Considering Ireland’s weather, perhaps it isn’t surprising that visitors don’t flock to the sea, but there is more to do there than just lying about sunbathing. With one coast open to the Atlantic and the other skirting the more protected Irish Sea, the beaches of Ireland have a variety of terrains to explore -- and each has its own, stunning beauty.
Innischrone, County Sligo
Also spelled Inniscrone and Enniscrone, this small seaside town is popular and has a lot of activities for visitors, despite having only two major hotels. Although the area is peaceful and there is quite a bit to see while wandering around the dunes, the beach is one of the top spots for beginner surfers to learn their craft. The waves are not too challenging and a number of surfing schools have popped up in the area to offer lessons. Summer temperatures are comfortable enough that you can surf in a light shirt and shorts, although the Atlantic is never truly warm.
Bundoran, County Donegal
Another surfing beach, this one is one of the top surfing areas in the world and it held the world championships in 1997. This beach has been calling to visitors for centuries. Victorian gentry would travel to Bundoran to spend their summers, hiring bathing boxes that allowed them to disrobe and don their bathing costumes without leaving the beach. The wide, gently sloping beach still appeals to visitors who enjoy the stroll along the sand while looking at the protective hills that circle the bay. The lively nightlife that takes place in the town during the summer more than makes up for the occasionally overcast weather that can limit the view.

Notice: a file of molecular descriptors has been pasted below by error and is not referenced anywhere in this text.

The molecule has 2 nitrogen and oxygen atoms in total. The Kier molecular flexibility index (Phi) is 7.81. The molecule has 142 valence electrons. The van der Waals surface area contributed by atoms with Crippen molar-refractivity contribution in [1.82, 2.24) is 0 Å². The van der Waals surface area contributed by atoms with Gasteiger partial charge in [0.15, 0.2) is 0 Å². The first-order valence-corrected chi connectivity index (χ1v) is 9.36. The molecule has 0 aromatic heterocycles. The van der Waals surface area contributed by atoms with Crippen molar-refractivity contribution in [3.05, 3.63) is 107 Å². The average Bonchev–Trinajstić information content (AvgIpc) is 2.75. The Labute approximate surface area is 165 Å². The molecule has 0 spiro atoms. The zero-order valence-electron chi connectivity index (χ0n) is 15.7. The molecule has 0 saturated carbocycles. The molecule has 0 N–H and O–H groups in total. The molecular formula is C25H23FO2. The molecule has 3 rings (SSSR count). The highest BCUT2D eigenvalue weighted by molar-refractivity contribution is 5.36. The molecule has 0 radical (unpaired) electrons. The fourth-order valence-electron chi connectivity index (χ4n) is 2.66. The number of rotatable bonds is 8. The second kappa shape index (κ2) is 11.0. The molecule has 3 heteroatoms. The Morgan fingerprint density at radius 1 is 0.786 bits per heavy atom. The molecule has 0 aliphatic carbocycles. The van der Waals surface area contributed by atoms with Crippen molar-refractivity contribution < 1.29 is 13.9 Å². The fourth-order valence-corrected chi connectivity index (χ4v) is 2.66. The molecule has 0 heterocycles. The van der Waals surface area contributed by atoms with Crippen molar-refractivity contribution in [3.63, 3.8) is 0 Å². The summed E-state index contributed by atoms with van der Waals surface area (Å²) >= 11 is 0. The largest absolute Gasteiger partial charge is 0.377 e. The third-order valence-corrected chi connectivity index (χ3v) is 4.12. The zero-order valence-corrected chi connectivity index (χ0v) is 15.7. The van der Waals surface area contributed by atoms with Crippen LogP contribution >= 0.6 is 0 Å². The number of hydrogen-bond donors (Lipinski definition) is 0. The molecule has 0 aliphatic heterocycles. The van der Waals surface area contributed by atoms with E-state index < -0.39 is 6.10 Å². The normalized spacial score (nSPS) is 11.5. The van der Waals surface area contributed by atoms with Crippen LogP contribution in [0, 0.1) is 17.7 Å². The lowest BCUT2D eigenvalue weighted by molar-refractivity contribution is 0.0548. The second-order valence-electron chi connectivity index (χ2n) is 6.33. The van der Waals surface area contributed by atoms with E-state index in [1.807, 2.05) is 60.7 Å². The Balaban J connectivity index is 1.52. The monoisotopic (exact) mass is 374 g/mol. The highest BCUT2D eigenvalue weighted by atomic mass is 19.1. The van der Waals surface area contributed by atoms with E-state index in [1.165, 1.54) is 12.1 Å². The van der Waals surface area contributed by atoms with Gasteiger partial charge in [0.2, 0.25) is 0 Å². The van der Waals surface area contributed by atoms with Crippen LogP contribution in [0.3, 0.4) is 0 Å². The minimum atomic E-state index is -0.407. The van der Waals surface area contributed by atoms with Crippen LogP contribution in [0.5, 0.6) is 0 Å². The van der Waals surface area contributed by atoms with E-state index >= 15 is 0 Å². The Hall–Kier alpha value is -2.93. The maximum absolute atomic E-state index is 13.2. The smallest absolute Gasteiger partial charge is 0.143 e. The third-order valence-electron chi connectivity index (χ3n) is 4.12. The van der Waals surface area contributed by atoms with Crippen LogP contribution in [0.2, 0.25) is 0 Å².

Inchydoney, County Cork
This is also sometimes known as Clonakilty beach, for the nearest town. Inchydoney is the name of the island that connects to the mainland via two causeways. The beach is stunning and perfect for a long walk in the sand. There are wilder sections of water for those that enjoy surfing and more protected areas for a quick dip in the sea. The town of Clonakilty is as much of an attraction as the beach, especially if you enjoy the feeling of stepping into a postcard. If the historic buildings and ancient monuments don’t get you, the music will. Known as a centre of both traditional and contemporary music, there is a band playing somewhere almost every night of the week. You will also notice that the town is clean – so clean that it has won numerous awards for environmental awareness and in 2007 received the status of “European Destination of Excellence”.
Lahinch, County Clare
There’s a very well known golf club here in addition to being a popular surfing spot, but those take nothing from the fascination and beauty of the area. Several earthen forts from ancient times are easily explored while in Lahinch (also spelled Lehinch) and two ruined castles hearken back to more violent times. Despite its popularity as a resort, the town retains its old-world charm and restful beauty. There is often traditional Irish music in one or more of the bars at night, and sometimes more modern bands are playing.
Banna Strand, County Kerry
Stretching from Ballyheigue Beach to Barroe Beach, Banna Strand features rolling, rising dunes and a fabulous view of the mountains on the Dingle Peninsula. A monument to Roger Casement, Robert Monteith and Daniel Bailey stands on the sands, honouring their attempt to smuggle arms to the Irish Republicans in 1916. This is a wild and windy spot, where the moods of the Atlantic bring clouds or sunshine with little warning. Surfers brave the waves in the summer, but even cold days have a feral beauty as the wind whips the waves towards your feet. When the sun is shining and the tide is out, a wide stretch of sand is perfect for sandcastles and small feet, running without shoes.